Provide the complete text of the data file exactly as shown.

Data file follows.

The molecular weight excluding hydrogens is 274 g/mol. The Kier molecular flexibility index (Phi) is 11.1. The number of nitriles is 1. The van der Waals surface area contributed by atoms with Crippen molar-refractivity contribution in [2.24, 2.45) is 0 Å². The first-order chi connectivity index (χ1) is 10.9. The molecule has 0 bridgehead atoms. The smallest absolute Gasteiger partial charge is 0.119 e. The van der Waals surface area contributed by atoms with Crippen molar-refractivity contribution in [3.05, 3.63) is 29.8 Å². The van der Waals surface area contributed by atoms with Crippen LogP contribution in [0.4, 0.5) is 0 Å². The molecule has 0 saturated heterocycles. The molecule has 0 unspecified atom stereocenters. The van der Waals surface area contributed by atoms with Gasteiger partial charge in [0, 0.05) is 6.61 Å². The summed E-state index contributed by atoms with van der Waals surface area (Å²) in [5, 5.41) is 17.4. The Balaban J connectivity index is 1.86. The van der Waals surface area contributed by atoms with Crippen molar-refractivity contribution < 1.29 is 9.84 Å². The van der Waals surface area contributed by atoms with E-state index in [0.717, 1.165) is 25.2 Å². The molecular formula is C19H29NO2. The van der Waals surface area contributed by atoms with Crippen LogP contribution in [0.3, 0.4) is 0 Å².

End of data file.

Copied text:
The molecular weight excluding hydrogens is 274 g/mol. The Kier molecular flexibility index (Phi) is 11.1. The number of nitriles is 1. The van der Waals surface area contributed by atoms with Crippen molar-refractivity contribution in [2.24, 2.45) is 0 Å². The first-order chi connectivity index (χ1) is 10.9. The molecule has 0 bridgehead atoms. The smallest absolute Gasteiger partial charge is 0.119 e. The van der Waals surface area contributed by atoms with Crippen molar-refractivity contribution in [3.05, 3.63) is 29.8 Å². The van der Waals surface area contributed by atoms with Crippen LogP contribution in [0.4, 0.5) is 0 Å². The molecule has 0 saturated heterocycles. The molecule has 0 unspecified atom stereocenters. The van der Waals surface area contributed by atoms with Gasteiger partial charge in [0, 0.05) is 6.61 Å². The summed E-state index contributed by atoms with van der Waals surface area (Å²) in [5, 5.41) is 17.4. The Balaban J connectivity index is 1.86. The van der Waals surface area contributed by atoms with Crippen molar-refractivity contribution < 1.29 is 9.84 Å². The van der Waals surface area contributed by atoms with E-state index in [0.717, 1.165) is 25.2 Å². The molecular formula is C19H29NO2. The van der Waals surface area contributed by atoms with Crippen LogP contribution in [0.3, 0.4) is 0 Å².